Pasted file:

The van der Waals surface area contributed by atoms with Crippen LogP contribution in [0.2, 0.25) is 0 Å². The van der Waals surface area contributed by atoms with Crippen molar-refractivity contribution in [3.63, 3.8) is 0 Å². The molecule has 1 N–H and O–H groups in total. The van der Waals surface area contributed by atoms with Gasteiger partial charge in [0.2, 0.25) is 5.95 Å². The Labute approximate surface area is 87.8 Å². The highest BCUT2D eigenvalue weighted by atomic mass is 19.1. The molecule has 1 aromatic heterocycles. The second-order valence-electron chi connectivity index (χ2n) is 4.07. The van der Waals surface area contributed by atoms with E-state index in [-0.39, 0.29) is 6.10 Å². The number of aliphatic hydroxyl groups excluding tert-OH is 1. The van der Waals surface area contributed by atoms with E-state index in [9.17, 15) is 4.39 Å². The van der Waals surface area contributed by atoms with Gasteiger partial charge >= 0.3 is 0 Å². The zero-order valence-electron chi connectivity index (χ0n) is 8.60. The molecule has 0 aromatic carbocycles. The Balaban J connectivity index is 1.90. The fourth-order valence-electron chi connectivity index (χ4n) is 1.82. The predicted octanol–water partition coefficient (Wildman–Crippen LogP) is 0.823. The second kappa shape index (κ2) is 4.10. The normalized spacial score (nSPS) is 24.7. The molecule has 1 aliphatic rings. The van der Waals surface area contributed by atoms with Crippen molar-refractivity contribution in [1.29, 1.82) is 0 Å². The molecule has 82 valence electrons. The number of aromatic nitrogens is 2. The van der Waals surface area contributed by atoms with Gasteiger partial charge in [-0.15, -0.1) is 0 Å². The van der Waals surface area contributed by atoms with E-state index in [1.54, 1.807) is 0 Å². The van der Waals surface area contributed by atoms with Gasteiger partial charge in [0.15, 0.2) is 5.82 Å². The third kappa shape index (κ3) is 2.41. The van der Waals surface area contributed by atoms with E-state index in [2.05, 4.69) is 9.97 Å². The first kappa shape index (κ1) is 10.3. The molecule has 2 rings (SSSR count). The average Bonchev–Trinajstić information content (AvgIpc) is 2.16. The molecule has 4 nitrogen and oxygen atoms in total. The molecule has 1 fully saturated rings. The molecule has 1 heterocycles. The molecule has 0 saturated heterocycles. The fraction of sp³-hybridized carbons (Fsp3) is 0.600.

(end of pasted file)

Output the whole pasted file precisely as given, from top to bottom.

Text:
The van der Waals surface area contributed by atoms with Crippen LogP contribution in [0.2, 0.25) is 0 Å². The van der Waals surface area contributed by atoms with Crippen molar-refractivity contribution in [3.63, 3.8) is 0 Å². The molecule has 1 N–H and O–H groups in total. The van der Waals surface area contributed by atoms with Gasteiger partial charge in [0.2, 0.25) is 5.95 Å². The Labute approximate surface area is 87.8 Å². The highest BCUT2D eigenvalue weighted by atomic mass is 19.1. The molecule has 1 aromatic heterocycles. The second-order valence-electron chi connectivity index (χ2n) is 4.07. The van der Waals surface area contributed by atoms with E-state index in [-0.39, 0.29) is 6.10 Å². The number of aliphatic hydroxyl groups excluding tert-OH is 1. The van der Waals surface area contributed by atoms with E-state index in [9.17, 15) is 4.39 Å². The van der Waals surface area contributed by atoms with Gasteiger partial charge >= 0.3 is 0 Å². The zero-order valence-electron chi connectivity index (χ0n) is 8.60. The molecule has 0 aromatic carbocycles. The Balaban J connectivity index is 1.90. The fourth-order valence-electron chi connectivity index (χ4n) is 1.82. The predicted octanol–water partition coefficient (Wildman–Crippen LogP) is 0.823. The second kappa shape index (κ2) is 4.10. The normalized spacial score (nSPS) is 24.7. The molecule has 1 aliphatic rings. The van der Waals surface area contributed by atoms with Crippen molar-refractivity contribution in [1.29, 1.82) is 0 Å². The molecule has 82 valence electrons. The number of aromatic nitrogens is 2. The van der Waals surface area contributed by atoms with Gasteiger partial charge in [-0.15, -0.1) is 0 Å². The van der Waals surface area contributed by atoms with E-state index in [1.54, 1.807) is 0 Å². The van der Waals surface area contributed by atoms with Gasteiger partial charge in [0.15, 0.2) is 5.82 Å². The third kappa shape index (κ3) is 2.41. The van der Waals surface area contributed by atoms with E-state index in [2.05, 4.69) is 9.97 Å². The first kappa shape index (κ1) is 10.3. The molecule has 2 rings (SSSR count). The average Bonchev–Trinajstić information content (AvgIpc) is 2.16. The molecule has 4 nitrogen and oxygen atoms in total. The molecule has 1 fully saturated rings. The molecule has 1 heterocycles. The molecule has 0 saturated heterocycles. The fraction of sp³-hybridized carbons (Fsp3) is 0.600.